Monday, 20 January 2020


World Wetlands Day to be celebrated on Saturday 2 February

Wetlands are hugely important ecosystems and essential for improving water quality. In the past, they were often seen as boggybits of land that could be put to better use. Nowadays, we recognise the importance of our wetlands, but unfortunately 90per cent of New Zealand’s wetlands have been destroyed.

We’re actually pretty lucky in the Thames-Coromandel District, with multiple wetland areas contributing to our biodiversity. The Firth of Thames and Kopuatai are two internationally recognised wetlands and we have many smaller local wetland areas, including at Rings Beach, Otama, Kuaotunu and Waikawau.
Wetlands act like giant filters. As waterfunnels down from the higher areas, it picks up sediment, debris and even excessive nutrients. The wetlands themselves arecapable of holding massive amounts of waterand releasing it slowly to prevent flooding.The water that is released from the wetlands is “cleaned” through a vast network of soil and vegetation.
Wetlands were an important source offood for early Māori, as well as providing flax for weaving, clothing, mats and kete. Mosses gathered from wetlands were used for bedding and Māori would also have used wetlands and waterways for access by waka.
Important native species live in wetlands. Many plants found in wetlands rely totally on the wet environments to survive. Without wetlands they would likely die out. The Corybas carsei (swamp helmet orchid) is now only found within the Whangamarino Wetland near Te Kauwhata. Wetland plants also provide shade for streams and waterways,slow the flow of water and supply food and shelter for other species.
Many bird species inhabit wetlands, including the rare Australasian bittern, pateke, fern bird, marsh crake and white heron. Native fish need wetlands, with species such as inanga (whitebait), short-finned eels and kōkopu living within wetland systems or using wetlands as areas to spawn. The decline in native fresh waterfish species is directly linked to a reduction innatural healthy wetlands.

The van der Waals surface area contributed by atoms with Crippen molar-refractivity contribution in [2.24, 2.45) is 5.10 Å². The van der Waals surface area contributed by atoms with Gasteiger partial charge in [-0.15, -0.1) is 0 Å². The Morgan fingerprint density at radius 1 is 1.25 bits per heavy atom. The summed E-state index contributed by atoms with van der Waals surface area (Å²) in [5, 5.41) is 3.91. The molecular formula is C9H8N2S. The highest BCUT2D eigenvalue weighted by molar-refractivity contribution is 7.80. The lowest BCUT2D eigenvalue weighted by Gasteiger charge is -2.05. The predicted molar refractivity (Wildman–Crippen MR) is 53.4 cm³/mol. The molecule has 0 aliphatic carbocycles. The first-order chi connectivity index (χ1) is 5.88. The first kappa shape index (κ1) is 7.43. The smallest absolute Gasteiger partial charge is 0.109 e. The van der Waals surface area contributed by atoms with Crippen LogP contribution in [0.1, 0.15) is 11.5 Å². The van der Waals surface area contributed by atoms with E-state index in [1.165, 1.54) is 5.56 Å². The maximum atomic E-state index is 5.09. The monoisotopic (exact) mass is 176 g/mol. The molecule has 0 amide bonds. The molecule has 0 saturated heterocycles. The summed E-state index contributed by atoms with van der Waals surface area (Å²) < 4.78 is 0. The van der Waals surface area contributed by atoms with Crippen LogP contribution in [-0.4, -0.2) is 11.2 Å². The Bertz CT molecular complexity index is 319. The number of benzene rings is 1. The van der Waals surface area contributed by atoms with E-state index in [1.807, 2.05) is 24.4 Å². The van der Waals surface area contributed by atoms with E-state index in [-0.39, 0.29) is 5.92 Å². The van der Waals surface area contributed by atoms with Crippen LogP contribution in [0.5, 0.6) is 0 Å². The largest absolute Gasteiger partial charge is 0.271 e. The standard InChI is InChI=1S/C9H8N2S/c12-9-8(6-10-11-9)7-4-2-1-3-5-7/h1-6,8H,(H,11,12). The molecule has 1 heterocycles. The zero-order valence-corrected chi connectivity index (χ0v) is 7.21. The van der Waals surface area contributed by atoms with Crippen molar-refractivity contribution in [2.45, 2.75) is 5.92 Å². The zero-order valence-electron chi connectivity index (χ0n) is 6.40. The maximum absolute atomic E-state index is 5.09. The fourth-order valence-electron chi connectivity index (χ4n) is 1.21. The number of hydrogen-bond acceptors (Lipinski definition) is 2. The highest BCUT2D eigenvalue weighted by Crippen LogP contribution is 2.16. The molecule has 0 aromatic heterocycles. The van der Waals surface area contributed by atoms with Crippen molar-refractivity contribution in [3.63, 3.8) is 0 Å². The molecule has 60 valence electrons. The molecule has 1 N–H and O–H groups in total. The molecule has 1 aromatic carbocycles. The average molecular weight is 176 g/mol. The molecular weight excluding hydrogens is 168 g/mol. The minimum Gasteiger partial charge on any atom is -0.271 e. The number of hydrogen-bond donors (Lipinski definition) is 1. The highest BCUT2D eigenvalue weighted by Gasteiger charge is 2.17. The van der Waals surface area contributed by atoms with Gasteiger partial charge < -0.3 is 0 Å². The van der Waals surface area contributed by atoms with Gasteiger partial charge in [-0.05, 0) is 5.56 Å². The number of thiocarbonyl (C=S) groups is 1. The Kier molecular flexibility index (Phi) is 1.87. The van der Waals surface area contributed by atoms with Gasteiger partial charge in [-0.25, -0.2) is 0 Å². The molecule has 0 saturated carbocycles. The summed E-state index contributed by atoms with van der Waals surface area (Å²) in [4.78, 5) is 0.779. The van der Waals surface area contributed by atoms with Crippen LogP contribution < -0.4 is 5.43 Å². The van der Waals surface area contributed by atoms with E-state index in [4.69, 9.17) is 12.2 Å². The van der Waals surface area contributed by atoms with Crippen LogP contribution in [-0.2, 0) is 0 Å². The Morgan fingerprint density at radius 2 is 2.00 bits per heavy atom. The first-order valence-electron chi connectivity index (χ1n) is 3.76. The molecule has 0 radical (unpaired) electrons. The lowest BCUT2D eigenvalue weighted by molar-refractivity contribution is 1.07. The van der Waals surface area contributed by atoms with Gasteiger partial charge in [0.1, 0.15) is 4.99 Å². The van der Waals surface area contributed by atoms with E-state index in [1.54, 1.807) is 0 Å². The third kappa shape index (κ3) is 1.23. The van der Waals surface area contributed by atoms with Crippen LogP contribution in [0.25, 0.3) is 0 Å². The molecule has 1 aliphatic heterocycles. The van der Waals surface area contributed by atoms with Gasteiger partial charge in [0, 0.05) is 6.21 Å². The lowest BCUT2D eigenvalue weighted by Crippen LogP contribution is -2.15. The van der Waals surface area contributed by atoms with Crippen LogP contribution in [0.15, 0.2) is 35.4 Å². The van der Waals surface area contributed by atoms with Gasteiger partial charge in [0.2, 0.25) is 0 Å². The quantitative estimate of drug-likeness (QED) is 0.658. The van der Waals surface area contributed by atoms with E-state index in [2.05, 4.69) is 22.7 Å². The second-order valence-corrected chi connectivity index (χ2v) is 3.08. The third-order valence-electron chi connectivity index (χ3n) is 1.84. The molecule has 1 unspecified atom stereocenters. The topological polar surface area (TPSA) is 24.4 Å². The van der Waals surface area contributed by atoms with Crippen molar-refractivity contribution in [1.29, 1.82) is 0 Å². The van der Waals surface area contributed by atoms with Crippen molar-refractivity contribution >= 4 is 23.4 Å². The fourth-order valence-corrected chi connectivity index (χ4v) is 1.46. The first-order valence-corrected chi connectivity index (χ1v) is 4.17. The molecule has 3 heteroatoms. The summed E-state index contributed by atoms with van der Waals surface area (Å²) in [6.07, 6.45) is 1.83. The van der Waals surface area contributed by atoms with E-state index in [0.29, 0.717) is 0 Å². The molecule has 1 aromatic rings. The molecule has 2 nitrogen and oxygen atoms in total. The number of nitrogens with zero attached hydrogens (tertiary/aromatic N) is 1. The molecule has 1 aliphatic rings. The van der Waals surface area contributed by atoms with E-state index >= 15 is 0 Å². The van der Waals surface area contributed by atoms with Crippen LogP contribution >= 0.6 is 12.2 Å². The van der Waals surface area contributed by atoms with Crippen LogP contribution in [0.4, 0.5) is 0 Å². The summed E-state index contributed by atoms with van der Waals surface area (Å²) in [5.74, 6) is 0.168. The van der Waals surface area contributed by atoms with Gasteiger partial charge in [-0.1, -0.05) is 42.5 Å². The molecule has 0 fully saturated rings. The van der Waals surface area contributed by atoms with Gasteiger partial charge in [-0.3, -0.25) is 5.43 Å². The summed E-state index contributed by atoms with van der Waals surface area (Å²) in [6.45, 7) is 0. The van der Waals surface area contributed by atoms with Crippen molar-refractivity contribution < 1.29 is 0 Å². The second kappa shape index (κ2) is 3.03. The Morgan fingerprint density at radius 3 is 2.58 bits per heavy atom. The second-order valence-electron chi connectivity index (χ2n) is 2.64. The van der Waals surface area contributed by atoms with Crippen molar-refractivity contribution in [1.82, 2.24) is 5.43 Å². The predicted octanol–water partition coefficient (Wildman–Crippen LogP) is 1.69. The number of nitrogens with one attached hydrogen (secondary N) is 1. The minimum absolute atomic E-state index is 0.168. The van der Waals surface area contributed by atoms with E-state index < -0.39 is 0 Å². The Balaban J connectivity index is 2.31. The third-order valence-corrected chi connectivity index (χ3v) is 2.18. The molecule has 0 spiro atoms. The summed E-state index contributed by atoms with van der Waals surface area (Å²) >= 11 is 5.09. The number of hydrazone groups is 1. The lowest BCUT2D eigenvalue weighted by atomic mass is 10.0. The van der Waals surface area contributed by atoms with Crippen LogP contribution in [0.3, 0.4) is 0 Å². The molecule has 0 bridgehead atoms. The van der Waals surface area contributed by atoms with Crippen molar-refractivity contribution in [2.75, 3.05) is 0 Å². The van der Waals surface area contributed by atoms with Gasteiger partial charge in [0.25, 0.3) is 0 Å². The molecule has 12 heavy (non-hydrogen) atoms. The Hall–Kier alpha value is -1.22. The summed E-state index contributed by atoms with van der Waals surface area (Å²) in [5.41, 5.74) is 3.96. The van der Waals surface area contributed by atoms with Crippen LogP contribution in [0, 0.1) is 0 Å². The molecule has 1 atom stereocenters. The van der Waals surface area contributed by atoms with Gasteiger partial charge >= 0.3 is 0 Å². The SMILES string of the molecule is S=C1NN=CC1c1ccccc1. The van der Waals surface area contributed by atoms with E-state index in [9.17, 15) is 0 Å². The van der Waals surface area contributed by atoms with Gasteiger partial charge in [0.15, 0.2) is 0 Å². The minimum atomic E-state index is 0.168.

World Wetlands Day on Saturday 2 February celebrates the anniversary of the establishment of the Ramsar Convention on Wetlands, an international environmental agreement recognising the importance of wetlands.
The convention was set up in 1971 and includes 169 countries, with more than 2,000 recognised sites. New Zealand is home to six of these significant wetland areas. In addition to the Firth of Thames and Kopuatai, the areas are the Whangamarino Wetland, the Manawatu Estuary, Farewell Spit and Awarua-Waituna.
We must protect our wetlands to ensure that our native species survive and our fresh water systems are healthy. Wetlands, waterways and streams need to be fenced to ensure stock cannot pollute them or erode precious soil. The planting of appropriate species around wetlands will help to stabilise soil and prevent nutrient run off. The Coromandel has multiple community groups working on wetland conservation.
Please email the Department of Conservation at This email address is being protected from spambots. You need JavaScript enabled to view it. for more information or if you would like to become involved.

Come and celebrate World Wetlands Day with the Department of Conservation and the Rings Beach Wetland Project, a local community group, in a guided tour around the scenic Rings Beach Wetland restoration site on Saturday 2 February from 10:00am to 12:00 noon. Meet at 191 Bluff Road, Rings Beach.


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Is the government's decision not to base a rescue helicopter in Whitianga over summer (or at all) a broken promise?

The Mercury Bay Informer is a highly popular community newspaper, based in Whitianga. The paper is distributed throughout the Coromandel Peninsula, coast to coast from Thames to north of Colville.